This generation would seem to favour the politically correct over the essential. Media tells parents and educators that students need more technology or they will be left behind. The latest devices are postured to be beneficial to education, but are they really? It is true that they contain more information. But are devices replacing our ways of being together and interfering with how we educate the heart at every age? And if so, what do students think, since they are digital natives? More importantly, how can an educator of the heart respond to this in authentic ways? Education is a relational enterprise.

I am not saying everything about technology or the digital age is negative. This culture provides many blessings and many challenges. We are blessed with longer life spans, better health options, safer travel, instant global connection, and immediate access. We are challenged with shorter attention spans, higher anxiety, less courtesy, less empathy, less hospitality, and more addictions. The battle with technology is a two-fold battle. Harris (2014) says it is a battle for the ability to ‘attend’; to pay attention to anything or anyone. Turkle (2016), sees it as a battle to retain and experience reflective, authentic, and meaningful conversations. The dilemma is how to educate the heart when students use technology, so it does not use them. The heart of education is centred in the fruit of the Spirit: love, joy, peace, forbearance, kindness, goodness, faithfulness, gentleness, and self-control (Gal. 5:22-23). How can an intentional connection between head and heart be activated?

How can heart and head become intentional to action?

This dilemma applies to me; I am involved with teacher education in a university. I get the prodigy of the many teachers that have shaped elementary and high school students. I may be the last formal educator for some of my students. Christians are urged (Smith, 2016) to put their time, habits, money, and life into living liturgies of the things we love. I need to plan to talk intentionally about how this is being of value to the next generation. As Green (2016) has noted in the latest Cardus project on Education in Canada, if all that the church stands for (service, grace, truth, justice, mercy) was removed from education, and thus from society, so much of a loss would be felt in the world. It would be a much darker place. Heart requires intentional service.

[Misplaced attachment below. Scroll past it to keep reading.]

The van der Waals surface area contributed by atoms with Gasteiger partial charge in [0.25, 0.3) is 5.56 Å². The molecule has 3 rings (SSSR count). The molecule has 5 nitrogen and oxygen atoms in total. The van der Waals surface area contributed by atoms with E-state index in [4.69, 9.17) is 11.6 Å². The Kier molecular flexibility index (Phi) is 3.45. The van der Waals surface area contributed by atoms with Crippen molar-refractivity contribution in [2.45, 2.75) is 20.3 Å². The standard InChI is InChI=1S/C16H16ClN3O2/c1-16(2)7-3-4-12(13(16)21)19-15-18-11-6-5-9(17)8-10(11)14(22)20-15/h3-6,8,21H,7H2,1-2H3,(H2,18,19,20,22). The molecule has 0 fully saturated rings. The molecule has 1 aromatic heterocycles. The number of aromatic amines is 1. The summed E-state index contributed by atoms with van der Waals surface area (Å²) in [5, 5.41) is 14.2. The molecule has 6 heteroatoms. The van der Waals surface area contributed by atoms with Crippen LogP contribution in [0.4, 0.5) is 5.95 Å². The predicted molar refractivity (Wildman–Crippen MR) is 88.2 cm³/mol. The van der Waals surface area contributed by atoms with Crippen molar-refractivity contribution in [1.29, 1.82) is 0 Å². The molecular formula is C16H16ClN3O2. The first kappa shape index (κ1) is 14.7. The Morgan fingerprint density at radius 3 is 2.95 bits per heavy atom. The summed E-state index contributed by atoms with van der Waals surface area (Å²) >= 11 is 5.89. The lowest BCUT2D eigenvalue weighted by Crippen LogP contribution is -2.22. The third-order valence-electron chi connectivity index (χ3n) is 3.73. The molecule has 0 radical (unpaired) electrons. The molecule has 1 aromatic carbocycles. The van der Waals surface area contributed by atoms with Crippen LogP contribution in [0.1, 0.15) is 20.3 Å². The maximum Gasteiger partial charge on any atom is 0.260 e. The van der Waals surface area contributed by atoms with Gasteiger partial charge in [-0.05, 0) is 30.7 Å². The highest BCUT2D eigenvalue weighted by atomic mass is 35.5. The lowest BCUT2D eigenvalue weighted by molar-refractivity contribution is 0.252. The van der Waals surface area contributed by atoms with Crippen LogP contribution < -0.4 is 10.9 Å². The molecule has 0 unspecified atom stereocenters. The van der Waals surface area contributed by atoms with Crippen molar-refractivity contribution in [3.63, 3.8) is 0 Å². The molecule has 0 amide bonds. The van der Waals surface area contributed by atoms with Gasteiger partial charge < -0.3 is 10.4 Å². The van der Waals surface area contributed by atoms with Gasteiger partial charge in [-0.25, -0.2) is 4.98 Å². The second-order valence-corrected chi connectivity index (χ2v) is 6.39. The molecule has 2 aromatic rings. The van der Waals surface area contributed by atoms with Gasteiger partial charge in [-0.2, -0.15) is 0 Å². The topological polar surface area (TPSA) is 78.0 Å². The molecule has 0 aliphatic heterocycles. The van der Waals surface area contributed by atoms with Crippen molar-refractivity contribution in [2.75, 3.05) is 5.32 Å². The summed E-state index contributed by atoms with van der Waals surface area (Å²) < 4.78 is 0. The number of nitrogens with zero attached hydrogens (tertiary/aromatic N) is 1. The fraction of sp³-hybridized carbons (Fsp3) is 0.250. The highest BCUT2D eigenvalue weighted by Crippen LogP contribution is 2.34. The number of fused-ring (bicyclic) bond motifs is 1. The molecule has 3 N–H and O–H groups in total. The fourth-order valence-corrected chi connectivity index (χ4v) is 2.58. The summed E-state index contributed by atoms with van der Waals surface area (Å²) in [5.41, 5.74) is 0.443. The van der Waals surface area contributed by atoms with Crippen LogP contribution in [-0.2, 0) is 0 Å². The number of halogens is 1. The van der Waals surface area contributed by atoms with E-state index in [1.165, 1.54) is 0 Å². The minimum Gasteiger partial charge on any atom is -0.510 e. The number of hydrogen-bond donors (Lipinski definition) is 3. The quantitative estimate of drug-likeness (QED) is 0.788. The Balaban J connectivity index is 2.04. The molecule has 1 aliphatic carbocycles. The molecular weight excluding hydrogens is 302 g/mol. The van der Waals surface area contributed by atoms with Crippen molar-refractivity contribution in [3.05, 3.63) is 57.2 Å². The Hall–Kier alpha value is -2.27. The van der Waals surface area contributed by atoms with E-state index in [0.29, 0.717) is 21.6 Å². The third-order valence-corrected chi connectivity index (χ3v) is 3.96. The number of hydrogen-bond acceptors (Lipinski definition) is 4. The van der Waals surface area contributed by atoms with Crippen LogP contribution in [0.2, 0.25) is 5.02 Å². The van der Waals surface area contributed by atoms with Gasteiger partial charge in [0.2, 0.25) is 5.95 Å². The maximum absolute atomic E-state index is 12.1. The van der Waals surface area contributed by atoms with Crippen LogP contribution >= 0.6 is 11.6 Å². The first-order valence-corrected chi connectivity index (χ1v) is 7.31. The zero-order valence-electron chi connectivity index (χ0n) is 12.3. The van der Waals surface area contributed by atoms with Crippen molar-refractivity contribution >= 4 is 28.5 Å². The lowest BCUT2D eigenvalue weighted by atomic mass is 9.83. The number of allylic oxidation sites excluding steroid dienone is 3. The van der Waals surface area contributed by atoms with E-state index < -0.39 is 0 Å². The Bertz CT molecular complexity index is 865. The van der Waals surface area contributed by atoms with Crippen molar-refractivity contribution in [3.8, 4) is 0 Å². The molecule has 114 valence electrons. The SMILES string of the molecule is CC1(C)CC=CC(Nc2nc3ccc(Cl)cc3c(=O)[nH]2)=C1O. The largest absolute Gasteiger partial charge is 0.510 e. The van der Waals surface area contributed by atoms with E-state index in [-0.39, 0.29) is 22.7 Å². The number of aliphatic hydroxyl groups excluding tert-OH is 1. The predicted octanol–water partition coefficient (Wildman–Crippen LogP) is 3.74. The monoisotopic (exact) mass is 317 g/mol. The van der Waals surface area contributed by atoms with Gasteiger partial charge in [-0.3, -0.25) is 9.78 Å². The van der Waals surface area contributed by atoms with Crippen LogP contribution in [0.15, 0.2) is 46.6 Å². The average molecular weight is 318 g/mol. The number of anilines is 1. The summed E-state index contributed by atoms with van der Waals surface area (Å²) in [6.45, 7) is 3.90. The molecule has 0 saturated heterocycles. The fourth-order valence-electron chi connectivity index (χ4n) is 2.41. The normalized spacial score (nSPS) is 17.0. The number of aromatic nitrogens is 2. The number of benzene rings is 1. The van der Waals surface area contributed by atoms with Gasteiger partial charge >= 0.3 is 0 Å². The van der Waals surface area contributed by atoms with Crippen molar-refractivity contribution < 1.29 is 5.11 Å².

“We are blessed with longer life spans, better health options, safer travel, instant global connection, and immediate access. We are challenged with shorter attention spans, higher anxiety, less courtesy, less empathy, less hospitality and more addictions.”

Every semester, my students and I reason together about life and what it will hold in the high calling of being educators. We challenge each others’ social and spiritual beliefs as to the merits of the culture and age in which we live. I make it known to them in every course, that they are the last generation in history that will not have been raised in a completely digital age; an age where portable technology is available day and night. We discuss the burden that will be placed on them as Christians, to model what they love, to craft a liturgy of applied habit, and to teach students to love discernment. Some of our conversations have prompted them to note things in their culture that they want to amend. Much of this involves language and technology. Some of their conclusions include:

  1. In education, texting is done in symbolic language which has removed the ability to write well. I will teach the skills of cursive and comprehension, and the power of words, fluency, and intent. Words have life, and I must engage them socially.
  2. Students no longer speak without rampant ‘filler language’ and slang, and do not express full thoughts or sentences well. I will become deliberate in my own speech, use courtesy, manners, and compassion in words and treat people with respect. I will make that a classroom management goal.
  3. Teachers can easily become habitual in sending students to a device for information they cannot question. I will teach them to use primary sources well, to consult and probe the minds of mentors/elders on a topic, and reflect on what it does and does not say.
  4. Parents can use technology to avoid conflict or teaching of social graces and behavioural norms (i.e., iPads in restaurants). I will create situations for children where relationships are still essential, and stress key learning in parenting, homemaking, and mentoring for life.
  5. Young children (toddlers) have been noted to try to sweep pages of a picture book as if they were screens on an iPad, as they do not know how to encounter print. I will marinate children in books, discuss reflections from reading, and provoke conversations that connect to meaningful and spiritual living.